Sixth Word on the Cross – Lenten Meditation

Sixth Word on the Cross

1st Prelude. Imagine you behold your crucified Lord uttering the words “It is consummated.”

2nd Prelude. Ask that you may be able to say the same words at the hour of your own death.

POINT I. When Jesus therefore had taken the vinegar, He said “It is consummated”.

CONSIDERATION. Consider how truly Our Lord at the end of His earthly life could say “It is consummated; all that I owed to God My Father in reparation of His glory; all that I owed to man, whose salvation is accomplished; all My labours, sufferings, and humiliations”: to use His own words “I have glorified Thee on the Earth, I have finished the work which Thou gavest Me to do.”

APPLICATION. How happy the religious who on his deathbed can say that he has faithfully accomplished all that God, his neighbour, and his holy vocation required of him; who since his entrance into religion has made God, the salvation of souls, and his own perfection his only aims; who has observed his rule, satisfied his superiors, and edified his community in spite of difficulties, sacrifices and humiliations! Truly can he also say “It is consummated; I am happy, I die content and full of hope.” Can you speak thus? Look back on the past; death is the echo of life.


POINT II. “It is consummated.”

CONSIDERATION. The sense of these words is best completed by those which Jesus had uttered some hours before: “And now I am not in the world, and these [His disciples] are in the world, and I come to Thee.” As if He would say “All is consummated; nothing now keeps Me in the world; I leave it willingly”. Those who have no attachment to the world do not regret leaving it. The Heart of Jesus had no attachment except for men: He had come into the world to save them, He loved them ardently, and now death is about to separate Him from them! How, then, could He leave them without regret? By a prodigy of ineffable love He instituted at the Last Supper the Sacrament of the Holy Eucharist, and after dying for us, deigns, by means of this same Sacrament, to remain perpetually with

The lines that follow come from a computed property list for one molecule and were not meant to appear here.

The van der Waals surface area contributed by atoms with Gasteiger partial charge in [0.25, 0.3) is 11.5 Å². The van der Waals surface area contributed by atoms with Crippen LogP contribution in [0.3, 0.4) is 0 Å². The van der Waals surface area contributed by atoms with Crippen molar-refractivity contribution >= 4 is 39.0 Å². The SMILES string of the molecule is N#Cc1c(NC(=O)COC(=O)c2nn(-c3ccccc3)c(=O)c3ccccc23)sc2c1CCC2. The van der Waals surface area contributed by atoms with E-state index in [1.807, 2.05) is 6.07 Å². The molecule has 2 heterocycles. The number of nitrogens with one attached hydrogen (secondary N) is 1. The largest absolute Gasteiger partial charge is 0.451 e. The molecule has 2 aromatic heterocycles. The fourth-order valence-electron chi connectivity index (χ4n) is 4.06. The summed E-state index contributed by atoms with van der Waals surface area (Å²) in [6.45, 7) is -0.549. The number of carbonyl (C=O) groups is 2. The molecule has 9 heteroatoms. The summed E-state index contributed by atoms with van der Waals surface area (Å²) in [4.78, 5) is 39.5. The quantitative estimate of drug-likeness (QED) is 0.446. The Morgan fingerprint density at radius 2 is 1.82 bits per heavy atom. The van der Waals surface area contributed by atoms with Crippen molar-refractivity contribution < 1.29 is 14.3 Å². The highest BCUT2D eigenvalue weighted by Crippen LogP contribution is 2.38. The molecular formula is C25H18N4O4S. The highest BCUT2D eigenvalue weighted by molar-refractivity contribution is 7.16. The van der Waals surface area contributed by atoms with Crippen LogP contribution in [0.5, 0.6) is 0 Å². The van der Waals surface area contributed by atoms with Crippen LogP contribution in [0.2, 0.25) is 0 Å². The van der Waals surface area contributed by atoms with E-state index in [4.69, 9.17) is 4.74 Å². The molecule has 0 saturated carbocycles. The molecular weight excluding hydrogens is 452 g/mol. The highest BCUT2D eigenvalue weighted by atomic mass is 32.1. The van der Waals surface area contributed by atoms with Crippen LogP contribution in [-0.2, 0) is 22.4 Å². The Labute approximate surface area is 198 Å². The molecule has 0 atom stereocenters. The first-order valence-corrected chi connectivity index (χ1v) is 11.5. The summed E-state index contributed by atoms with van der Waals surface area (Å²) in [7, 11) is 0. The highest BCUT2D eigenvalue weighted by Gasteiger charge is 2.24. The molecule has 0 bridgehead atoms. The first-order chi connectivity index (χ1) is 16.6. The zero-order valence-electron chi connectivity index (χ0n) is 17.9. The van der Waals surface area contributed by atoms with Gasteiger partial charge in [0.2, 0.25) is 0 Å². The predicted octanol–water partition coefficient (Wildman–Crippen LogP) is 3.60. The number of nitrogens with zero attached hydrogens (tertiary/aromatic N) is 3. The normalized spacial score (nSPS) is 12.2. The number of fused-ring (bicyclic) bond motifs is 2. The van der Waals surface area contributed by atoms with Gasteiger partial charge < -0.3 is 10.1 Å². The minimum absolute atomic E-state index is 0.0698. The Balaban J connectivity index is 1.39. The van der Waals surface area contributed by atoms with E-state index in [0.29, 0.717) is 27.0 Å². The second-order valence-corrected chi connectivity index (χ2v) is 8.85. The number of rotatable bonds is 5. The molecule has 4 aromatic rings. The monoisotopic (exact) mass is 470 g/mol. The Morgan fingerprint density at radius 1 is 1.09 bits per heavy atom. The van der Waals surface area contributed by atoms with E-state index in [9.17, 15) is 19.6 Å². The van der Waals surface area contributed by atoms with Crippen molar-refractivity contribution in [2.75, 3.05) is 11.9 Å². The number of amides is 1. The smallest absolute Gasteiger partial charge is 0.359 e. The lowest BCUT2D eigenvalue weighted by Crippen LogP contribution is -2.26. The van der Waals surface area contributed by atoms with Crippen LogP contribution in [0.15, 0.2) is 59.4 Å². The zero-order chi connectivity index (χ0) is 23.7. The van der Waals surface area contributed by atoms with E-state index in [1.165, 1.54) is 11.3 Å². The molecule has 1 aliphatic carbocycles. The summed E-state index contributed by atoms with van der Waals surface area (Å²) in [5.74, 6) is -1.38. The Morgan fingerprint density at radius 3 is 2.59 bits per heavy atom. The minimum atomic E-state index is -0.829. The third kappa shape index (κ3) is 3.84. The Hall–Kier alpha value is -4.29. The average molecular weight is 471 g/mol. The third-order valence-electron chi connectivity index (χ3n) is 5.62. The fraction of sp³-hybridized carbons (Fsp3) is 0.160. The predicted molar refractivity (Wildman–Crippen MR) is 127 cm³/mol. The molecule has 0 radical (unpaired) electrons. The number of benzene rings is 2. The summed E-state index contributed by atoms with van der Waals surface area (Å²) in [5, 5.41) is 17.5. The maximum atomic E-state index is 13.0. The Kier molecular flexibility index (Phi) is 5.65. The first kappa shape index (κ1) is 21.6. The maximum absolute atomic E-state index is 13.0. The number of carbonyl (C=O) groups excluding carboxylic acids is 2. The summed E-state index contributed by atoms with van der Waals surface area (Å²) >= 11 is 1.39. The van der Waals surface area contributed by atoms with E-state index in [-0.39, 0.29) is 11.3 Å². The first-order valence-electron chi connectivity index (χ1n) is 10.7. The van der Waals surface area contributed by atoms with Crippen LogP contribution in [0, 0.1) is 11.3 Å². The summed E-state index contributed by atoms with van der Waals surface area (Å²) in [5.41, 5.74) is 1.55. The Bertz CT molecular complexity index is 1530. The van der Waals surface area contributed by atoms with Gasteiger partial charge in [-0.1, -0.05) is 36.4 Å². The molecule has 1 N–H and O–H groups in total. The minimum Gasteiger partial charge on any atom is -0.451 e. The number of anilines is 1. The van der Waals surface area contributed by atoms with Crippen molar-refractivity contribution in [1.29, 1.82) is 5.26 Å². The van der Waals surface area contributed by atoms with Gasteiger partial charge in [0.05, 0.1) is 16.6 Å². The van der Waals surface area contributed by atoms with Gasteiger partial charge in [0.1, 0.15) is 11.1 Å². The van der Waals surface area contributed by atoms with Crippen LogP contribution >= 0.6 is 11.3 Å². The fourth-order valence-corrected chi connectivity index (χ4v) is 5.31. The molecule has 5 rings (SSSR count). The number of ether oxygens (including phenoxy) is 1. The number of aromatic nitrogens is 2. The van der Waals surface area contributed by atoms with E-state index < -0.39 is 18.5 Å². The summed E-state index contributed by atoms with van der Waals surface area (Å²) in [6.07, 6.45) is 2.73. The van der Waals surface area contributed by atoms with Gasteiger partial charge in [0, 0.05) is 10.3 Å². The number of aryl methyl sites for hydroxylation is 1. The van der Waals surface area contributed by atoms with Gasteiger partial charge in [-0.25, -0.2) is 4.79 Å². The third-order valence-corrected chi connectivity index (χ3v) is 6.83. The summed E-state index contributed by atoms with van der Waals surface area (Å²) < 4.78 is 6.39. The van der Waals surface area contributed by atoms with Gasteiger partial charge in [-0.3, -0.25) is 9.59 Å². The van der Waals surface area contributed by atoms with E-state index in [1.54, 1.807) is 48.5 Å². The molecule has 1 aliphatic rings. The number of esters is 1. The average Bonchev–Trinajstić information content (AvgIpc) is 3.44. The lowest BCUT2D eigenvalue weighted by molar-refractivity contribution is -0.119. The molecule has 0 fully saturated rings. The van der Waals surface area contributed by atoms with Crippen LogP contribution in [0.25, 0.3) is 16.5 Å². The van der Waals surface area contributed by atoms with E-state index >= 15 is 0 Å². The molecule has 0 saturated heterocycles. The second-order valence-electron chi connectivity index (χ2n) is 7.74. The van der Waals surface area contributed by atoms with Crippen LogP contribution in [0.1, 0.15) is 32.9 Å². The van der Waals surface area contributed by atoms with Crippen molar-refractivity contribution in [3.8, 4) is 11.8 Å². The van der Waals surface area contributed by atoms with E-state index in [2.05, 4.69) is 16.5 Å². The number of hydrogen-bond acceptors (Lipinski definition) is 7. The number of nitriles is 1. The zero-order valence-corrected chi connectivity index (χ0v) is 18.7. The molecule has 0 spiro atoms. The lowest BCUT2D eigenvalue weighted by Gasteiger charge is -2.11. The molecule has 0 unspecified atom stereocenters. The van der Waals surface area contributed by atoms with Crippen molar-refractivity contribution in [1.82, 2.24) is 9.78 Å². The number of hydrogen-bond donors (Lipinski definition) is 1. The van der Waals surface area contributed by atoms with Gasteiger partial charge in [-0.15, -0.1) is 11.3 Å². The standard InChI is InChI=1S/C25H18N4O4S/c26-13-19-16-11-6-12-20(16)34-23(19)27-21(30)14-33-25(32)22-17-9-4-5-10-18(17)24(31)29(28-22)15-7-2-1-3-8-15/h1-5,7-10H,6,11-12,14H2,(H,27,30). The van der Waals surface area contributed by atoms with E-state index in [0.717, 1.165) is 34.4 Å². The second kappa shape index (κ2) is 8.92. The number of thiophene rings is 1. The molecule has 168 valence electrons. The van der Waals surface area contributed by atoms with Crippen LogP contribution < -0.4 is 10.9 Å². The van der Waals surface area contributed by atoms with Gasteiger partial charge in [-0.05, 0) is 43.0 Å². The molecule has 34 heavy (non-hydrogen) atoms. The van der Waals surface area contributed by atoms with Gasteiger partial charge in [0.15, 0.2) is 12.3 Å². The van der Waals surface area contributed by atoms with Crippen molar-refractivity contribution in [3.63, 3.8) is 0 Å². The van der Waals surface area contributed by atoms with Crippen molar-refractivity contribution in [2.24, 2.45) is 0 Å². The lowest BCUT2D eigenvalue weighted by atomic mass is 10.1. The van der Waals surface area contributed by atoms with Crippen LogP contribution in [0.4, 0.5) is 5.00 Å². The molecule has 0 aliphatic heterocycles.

APPLICATION. It was on Holy Thursday that the institution of this wonderful Sacrament took place; the Church solemnly celebrates it not only in Her office, in the Gospel and prayers of the Mass, but in Her ceremonial, which is peculiar to this day. In cathedrals the bishop, in communities the abbot or superior, alone offers up the Holy Sacrifice; the other priests receiving communion from his hand, after the example of the Apostles communicated by Jesus Christ.


POINT III. “It is consummated.”

CONSIDERATION. There is no doubt that Our Lord, in giving utterance to these words, had in His mind the great act of the night before, when He celebrated the Pasch with His Apostles. He had substituted, in place of the sacrifices of the old law and of the Paschal law, the sacrifice of Himself, which will last to the end of time. He had said “With desire have I desired to eat this Pasch with you”.

APPLICATION. This, then, is the festival of the Christian Pasch; let us rejoice at commemorating it at the same time as the Apostles, and prepare ourselves with suitable dispositions, renewing our acts of faith, hope, confidence, and desire.

COLLOQUY with our loving Saviour.

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